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Shock tactics employed amid fears cyclists could take over Bath canal towpath

Posters expressing concern about ‘speeding cyclists’ feature photo of a woman’s bloodied face

Those who fear that improvements to a Bath canal towpath could lead to it being overrun by cyclists have been moved to shock tactics, reports the Virtual Museum of Bath blog. Posters featuring a photo of a woman’s bloodied face claim that there is ‘widespread evidence for an increase in speeding cyclists where towpath upgrades have already been done’.

The Kennet and Avon Canal towpath between Sydney Gardens and Bathampton is one of the most heavily used sections and is part of the Two Tunnels circular cycle route. Improvements to it have been made possible thanks to a successful bid for Cycle City Ambition funding by the council, which has been allocated £3.8 million over the next three years, of which £650,000 is available to undertake the works on the towpath.

However, it seems not everyone is in favour of the work. “Many cycling experts say that 2.5 metres is not wide enough for a busy shared path,” reads the poster. “The views of all canal users need to be heard.”

Accompanying this is a photograph of Judith Norris, a 76-year-old woman from Bury in Lancashire, who had four teeth knocked out after being knocked to the ground by a cyclist on a Wigan canal path in May. The poster also urges people to attend two upcoming consultations on the proposals: on Friday, August 28 at Bathampton Village Hall from 2pm to 8pm and on Saturday, August 29 at the New Oriel Hall in Larkhall between 10am and 5pm.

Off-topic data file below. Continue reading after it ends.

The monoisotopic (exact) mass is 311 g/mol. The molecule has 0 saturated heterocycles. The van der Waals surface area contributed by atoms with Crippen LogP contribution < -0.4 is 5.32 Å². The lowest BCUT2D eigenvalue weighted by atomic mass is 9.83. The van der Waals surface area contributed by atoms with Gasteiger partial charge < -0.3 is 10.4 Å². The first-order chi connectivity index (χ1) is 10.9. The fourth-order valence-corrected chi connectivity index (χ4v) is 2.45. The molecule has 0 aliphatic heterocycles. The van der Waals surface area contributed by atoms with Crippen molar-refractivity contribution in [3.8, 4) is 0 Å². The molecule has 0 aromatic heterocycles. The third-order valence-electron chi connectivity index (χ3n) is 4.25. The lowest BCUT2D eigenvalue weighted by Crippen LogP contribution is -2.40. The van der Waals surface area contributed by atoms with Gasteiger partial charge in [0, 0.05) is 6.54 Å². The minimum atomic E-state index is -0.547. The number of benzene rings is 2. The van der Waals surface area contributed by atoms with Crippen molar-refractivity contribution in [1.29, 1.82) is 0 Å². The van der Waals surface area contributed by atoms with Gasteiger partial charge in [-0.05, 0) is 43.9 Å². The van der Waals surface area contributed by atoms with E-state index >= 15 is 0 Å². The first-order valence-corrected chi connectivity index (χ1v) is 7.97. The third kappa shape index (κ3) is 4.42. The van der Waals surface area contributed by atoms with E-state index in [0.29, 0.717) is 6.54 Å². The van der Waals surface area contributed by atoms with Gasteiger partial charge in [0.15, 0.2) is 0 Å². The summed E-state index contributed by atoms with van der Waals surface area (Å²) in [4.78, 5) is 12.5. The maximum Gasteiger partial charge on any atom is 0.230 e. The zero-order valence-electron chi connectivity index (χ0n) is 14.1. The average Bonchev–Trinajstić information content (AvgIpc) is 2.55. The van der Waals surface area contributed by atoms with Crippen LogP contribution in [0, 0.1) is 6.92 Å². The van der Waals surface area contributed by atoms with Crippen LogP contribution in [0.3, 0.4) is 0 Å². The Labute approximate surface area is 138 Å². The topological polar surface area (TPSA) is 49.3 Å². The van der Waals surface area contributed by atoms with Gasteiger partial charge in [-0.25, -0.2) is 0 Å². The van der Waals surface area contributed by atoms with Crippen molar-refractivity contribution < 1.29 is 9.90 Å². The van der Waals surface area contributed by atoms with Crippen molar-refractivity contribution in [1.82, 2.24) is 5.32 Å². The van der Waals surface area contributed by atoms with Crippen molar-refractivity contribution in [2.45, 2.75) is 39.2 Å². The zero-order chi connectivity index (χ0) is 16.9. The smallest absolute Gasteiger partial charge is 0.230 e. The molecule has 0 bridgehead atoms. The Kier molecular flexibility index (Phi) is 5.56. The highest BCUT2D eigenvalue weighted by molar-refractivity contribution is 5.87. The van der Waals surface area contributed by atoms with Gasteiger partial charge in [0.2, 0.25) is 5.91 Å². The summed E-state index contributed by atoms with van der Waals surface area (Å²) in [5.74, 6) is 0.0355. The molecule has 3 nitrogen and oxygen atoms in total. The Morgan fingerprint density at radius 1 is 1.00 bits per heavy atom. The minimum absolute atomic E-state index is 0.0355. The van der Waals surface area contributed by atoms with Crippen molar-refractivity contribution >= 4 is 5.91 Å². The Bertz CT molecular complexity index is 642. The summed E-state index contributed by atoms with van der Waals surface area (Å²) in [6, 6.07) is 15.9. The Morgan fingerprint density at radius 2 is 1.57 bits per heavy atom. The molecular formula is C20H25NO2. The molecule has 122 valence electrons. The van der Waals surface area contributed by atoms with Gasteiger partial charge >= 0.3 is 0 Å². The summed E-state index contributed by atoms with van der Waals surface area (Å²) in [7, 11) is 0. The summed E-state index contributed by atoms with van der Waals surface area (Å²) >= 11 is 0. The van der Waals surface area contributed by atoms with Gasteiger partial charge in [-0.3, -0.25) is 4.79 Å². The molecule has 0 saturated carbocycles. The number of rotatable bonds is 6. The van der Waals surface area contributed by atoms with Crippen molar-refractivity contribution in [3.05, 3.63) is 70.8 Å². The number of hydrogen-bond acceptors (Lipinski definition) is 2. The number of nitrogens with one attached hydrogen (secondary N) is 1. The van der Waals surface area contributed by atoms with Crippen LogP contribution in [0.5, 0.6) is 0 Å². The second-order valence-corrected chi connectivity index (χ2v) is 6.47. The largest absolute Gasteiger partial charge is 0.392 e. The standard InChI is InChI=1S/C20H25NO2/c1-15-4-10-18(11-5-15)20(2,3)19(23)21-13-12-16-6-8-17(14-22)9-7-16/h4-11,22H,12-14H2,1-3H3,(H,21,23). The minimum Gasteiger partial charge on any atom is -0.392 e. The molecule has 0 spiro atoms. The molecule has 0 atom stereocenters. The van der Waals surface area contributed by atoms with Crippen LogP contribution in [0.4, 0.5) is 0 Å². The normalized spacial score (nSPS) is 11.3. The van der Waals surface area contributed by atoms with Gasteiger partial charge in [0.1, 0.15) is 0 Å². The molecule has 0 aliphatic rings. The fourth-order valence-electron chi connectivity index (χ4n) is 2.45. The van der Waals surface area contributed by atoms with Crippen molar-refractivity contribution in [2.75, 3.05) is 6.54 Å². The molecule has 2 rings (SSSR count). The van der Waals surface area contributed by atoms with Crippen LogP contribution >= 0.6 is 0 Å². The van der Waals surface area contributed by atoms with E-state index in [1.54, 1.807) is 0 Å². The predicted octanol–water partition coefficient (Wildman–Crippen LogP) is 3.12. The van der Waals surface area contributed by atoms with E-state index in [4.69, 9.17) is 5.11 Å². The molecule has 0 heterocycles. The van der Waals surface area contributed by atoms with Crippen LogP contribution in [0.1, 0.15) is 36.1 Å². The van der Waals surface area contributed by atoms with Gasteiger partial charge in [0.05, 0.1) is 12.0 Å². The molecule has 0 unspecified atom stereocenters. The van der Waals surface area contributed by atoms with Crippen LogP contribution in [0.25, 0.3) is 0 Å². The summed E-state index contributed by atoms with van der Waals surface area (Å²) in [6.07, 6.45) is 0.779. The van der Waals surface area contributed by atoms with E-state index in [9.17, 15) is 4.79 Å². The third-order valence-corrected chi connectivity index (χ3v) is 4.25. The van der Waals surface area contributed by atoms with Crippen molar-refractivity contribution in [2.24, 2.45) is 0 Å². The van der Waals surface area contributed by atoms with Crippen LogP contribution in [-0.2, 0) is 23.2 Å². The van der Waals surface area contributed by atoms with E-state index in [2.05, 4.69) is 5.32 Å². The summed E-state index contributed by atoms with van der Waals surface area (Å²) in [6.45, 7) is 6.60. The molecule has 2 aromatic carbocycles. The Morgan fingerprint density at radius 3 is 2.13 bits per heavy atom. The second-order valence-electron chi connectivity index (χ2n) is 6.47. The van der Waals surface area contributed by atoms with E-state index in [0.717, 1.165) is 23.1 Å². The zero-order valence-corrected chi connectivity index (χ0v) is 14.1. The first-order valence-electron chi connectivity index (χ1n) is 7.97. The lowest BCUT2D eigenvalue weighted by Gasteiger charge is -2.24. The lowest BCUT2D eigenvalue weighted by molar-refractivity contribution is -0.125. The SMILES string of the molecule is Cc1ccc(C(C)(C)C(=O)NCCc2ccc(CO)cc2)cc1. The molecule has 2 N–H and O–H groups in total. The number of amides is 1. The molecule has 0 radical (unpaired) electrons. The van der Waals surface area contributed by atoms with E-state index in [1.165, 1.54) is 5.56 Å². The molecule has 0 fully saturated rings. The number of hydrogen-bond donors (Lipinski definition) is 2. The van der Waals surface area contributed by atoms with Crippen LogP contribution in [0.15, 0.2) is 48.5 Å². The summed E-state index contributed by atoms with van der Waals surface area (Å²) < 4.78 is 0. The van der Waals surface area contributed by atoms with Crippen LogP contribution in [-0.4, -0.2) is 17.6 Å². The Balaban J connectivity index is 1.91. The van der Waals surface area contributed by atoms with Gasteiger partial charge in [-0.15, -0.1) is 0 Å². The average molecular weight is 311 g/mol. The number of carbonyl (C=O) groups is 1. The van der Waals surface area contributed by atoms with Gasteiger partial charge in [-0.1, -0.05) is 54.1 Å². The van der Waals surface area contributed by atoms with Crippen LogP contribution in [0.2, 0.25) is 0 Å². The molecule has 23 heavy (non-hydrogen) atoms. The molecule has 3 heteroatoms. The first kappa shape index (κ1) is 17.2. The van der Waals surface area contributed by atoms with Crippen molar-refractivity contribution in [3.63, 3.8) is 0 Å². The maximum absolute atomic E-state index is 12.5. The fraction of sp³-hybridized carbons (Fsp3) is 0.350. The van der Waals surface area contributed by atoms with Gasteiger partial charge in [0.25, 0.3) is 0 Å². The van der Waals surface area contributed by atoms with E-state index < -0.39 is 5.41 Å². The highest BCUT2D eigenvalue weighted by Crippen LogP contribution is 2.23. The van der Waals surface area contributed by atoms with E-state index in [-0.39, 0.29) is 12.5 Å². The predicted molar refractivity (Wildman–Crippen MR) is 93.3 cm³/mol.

In announcing the consultations, Councillor Anthony Clarke, Cabinet Member for Transport, said:

“Bath and North East Somerset Council has been awarded a significant amount of money by Government for this project and so we are keen to ensure it is spent in a way which benefits all users of the towpath. We will therefore be consulting carefully with residents and towpath users on these proposals before final plans are agreed.”

Mark Evans, waterway manager at the Canal and River Trust emphasised that despite the money being from the Cycle City Ambition funding, the project was not just about making the towpath better for cyclists. “It will give us a hard-wearing surface that’ll last for years and allow everyone easier access to the canal. I’d encourage anyone who’s interested in the plans to come down to the event in August to find out more.”

Alex has written for more cricket publications than the rest of the team combined. Despite the apparent evidence of this picture, he doesn't especially like cake.

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